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I've been playing fretless for 25 years or so (and fretted for 38).

 

At times I have practiced

1) while watching my tuner

2) in the dark

3) by playing chords on the piano, holding down the sustain pedal and playing scales along with the chords

4) by playing scales in E A D or G while playing the open string in between each scale note.

 

However, the only thing that truly works is to play music and listen to yourself and the other players at the same time.

 

Sometimes you need patient bandmates, ;) but I haven't had any complaints in quite a while.

 

My action on fretless is higher than many other players: I don't want the "mwah" sound.

 

You can hear me play fretless in this sound clip.

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Here's a story.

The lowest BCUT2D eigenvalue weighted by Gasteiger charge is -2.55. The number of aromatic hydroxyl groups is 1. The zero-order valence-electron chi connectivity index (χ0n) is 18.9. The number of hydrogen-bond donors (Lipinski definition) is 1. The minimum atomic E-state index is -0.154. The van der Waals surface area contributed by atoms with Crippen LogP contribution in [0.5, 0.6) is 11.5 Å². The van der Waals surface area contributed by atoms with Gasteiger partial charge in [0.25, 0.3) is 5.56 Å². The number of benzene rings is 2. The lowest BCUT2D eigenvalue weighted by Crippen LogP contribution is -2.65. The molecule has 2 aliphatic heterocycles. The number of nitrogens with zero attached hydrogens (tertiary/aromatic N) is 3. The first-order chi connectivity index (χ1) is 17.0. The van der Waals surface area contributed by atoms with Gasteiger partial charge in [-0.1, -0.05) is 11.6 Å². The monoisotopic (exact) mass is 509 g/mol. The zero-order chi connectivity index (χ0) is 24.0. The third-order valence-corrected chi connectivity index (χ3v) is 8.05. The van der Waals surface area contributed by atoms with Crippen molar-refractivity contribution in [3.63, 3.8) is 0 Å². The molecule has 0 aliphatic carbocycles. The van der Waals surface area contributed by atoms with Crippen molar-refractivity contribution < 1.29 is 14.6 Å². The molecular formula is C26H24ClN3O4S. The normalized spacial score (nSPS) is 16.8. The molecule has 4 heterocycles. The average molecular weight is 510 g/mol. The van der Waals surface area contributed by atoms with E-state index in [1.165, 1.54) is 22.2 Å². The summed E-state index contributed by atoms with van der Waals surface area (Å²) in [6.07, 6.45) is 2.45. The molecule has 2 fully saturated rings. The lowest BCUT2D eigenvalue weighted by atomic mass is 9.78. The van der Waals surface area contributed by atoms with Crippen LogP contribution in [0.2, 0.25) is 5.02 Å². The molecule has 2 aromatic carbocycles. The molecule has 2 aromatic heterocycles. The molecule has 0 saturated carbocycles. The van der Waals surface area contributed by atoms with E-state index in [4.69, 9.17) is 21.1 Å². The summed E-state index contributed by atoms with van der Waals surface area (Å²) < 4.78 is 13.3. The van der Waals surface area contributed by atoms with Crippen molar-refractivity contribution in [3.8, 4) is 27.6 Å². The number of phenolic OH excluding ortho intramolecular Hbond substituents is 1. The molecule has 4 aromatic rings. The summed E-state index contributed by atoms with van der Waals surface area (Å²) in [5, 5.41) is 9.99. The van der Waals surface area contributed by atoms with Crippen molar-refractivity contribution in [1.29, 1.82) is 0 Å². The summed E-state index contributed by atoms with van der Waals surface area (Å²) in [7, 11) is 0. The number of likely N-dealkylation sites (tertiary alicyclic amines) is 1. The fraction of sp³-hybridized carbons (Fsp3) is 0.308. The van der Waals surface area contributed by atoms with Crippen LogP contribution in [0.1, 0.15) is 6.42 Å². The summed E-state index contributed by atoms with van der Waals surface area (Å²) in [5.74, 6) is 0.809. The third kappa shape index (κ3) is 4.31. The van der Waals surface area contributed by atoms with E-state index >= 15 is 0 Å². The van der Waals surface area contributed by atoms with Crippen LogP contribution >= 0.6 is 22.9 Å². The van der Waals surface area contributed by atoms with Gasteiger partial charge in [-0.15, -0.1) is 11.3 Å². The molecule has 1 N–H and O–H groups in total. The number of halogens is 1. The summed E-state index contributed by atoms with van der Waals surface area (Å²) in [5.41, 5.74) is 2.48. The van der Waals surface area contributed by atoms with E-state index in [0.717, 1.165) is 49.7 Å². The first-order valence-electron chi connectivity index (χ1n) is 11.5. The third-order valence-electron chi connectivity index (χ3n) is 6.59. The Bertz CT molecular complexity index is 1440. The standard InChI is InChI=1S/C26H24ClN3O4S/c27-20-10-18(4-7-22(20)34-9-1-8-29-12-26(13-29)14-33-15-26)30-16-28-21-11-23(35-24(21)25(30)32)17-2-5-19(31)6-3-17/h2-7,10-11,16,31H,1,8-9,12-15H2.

Back about 12 years ago I ran a group (the only time I had that particular headache). We were a fusion/funk quartet named Vallejo after the City where you can catch the ferry to San Fransisco.

 

We went into a cheap studio to record a two track demo (the keyboardist and I were the co-composers). I couldn't afford to use my own engineer so I used the studio's own at a good rate.

 

Only problem was that his main experience was with electronic dance music. He did a surprisingly good job but one thing he said was telling. I was already playing my Wal fretless by then. We played a thumbed funk tune and a latin fingerstyle piece. While listening to the playback of the second tune he made the comment that: "Wow, that almost sounds like fretless bass!"